Kewpie is a Bengali restaurant that opened in 1989, initially as a 12 seater in the garage of a residential house owned by Mr Pratik Kumar Dasgupta, who ran the restaurant with his daughters (he passed away in 2003). As its reputation grew it expanded to the entire downstairs of the house, and is now run by Rakhi Purmina Dasgupta and her sister, whose mother (known as Kewpie) wrote two Bengali cookery books, one now in its 28th print run. It can now accommodate over 50 people in four dining areas, and there is an associated catering business too. Despite the increase in scale over the years, you are clearly still eating in someone's house rather than a formal restaurant.
The main menu choice is of four different variation on thali, served on a banana leaf in earthenware pots; extra dishes, both vegetarian and otherwise, can be added for a small supplement. No alcohol is served, but there are assorted soft drinks.
A slice of fried aubergine was pleasant enough (11/20), alongside a dum aloo that was, to be honest, pretty dull, a couple of potato balls in a rather flavourless gravy (10/20). A yellow dhal tasted fine but was almost cold when it arrived (11/20), while aubergine yoghurt tasted like, well, a warm plain aubergine in yoghurt (10/20). Bekti fish came in two forms, one steamed in a banana leaf with mustard sauce, the other deep fried. The steamed version was decent enough though its texture was not a patch on the same species of fish that I had eaten the day before at Peshawri (11/20). The fried version was a little better and probably the best dish of the night (12/20). Prawns in mustard sauce were also tolerable, though even for me the mustard flavour was too dominant. A jackfruit curry was pleasant (11/20), and the luchi flatbread was nicely made (13/20). Ignoring the execution of dishes, the menu seemed rather repetitive, with two aubergine dishes and two dishes with mustard sauce; there was even a side dish of, er, mustard sauce.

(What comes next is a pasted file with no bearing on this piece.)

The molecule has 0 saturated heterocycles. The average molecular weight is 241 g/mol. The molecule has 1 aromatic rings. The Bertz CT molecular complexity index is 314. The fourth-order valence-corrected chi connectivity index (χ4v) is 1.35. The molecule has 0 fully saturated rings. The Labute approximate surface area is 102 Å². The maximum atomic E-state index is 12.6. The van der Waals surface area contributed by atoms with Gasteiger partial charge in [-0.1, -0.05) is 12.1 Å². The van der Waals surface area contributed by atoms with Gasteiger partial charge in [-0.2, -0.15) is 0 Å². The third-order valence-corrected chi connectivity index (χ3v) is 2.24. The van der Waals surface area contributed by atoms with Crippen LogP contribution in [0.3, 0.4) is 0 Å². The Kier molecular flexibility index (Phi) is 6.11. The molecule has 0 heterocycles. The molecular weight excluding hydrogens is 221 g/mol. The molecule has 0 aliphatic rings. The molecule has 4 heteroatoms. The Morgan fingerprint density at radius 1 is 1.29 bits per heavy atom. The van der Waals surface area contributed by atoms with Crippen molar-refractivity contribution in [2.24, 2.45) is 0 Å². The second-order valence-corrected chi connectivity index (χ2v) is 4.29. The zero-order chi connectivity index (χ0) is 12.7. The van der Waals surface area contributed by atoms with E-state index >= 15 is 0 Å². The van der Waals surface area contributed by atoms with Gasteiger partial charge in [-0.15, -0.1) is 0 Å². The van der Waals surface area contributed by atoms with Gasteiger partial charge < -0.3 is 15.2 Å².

The staff were friendly and service was very pleasant. The bill, with soft drinks, came to just INR 1,892 for two, so £9 a head, which is certainly inexpensive. However if I compare this to the thali at the somewhat similar format Thaker in Mumbai, the food is not remotely of the same standard, and Thaker is even cheaper. I like the folksy background of Kewpie, with its family cookbook and homely feel, but at the end of the day the food really needs to be good, and to be honest this was pretty ordinary. Perhaps it was better at some point in the past.